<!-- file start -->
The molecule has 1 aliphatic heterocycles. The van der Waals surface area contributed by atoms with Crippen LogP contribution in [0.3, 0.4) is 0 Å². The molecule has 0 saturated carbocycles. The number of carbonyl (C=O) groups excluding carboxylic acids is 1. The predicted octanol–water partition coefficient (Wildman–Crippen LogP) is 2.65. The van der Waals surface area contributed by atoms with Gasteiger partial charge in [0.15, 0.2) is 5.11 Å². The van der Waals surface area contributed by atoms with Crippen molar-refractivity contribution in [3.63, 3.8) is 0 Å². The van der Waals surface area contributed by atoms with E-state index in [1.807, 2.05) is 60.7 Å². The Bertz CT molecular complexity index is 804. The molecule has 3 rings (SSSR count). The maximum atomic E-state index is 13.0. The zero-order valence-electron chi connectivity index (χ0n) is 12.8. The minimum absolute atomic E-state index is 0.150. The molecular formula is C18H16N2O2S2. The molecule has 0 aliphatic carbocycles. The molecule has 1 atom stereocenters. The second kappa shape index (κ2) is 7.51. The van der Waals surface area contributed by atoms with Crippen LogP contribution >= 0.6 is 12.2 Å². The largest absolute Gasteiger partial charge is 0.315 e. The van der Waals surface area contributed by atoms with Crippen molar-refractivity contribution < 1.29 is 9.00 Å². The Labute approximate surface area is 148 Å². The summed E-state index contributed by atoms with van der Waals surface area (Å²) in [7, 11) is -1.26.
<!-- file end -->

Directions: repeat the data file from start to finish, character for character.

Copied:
The molecule has 1 aliphatic heterocycles. The van der Waals surface area contributed by atoms with Crippen LogP contribution in [0.3, 0.4) is 0 Å². The molecule has 0 saturated carbocycles. The number of carbonyl (C=O) groups excluding carboxylic acids is 1. The predicted octanol–water partition coefficient (Wildman–Crippen LogP) is 2.65. The van der Waals surface area contributed by atoms with Gasteiger partial charge in [0.15, 0.2) is 5.11 Å². The van der Waals surface area contributed by atoms with Crippen molar-refractivity contribution in [3.63, 3.8) is 0 Å². The van der Waals surface area contributed by atoms with E-state index in [1.807, 2.05) is 60.7 Å². The Bertz CT molecular complexity index is 804. The molecule has 3 rings (SSSR count). The maximum atomic E-state index is 13.0. The zero-order valence-electron chi connectivity index (χ0n) is 12.8. The minimum absolute atomic E-state index is 0.150. The molecular formula is C18H16N2O2S2. The molecule has 0 aliphatic carbocycles. The molecule has 1 atom stereocenters. The second kappa shape index (κ2) is 7.51. The van der Waals surface area contributed by atoms with Crippen LogP contribution >= 0.6 is 12.2 Å². The largest absolute Gasteiger partial charge is 0.315 e. The van der Waals surface area contributed by atoms with Crippen molar-refractivity contribution < 1.29 is 9.00 Å². The Labute approximate surface area is 148 Å². The summed E-state index contributed by atoms with van der Waals surface area (Å²) in [7, 11) is -1.26.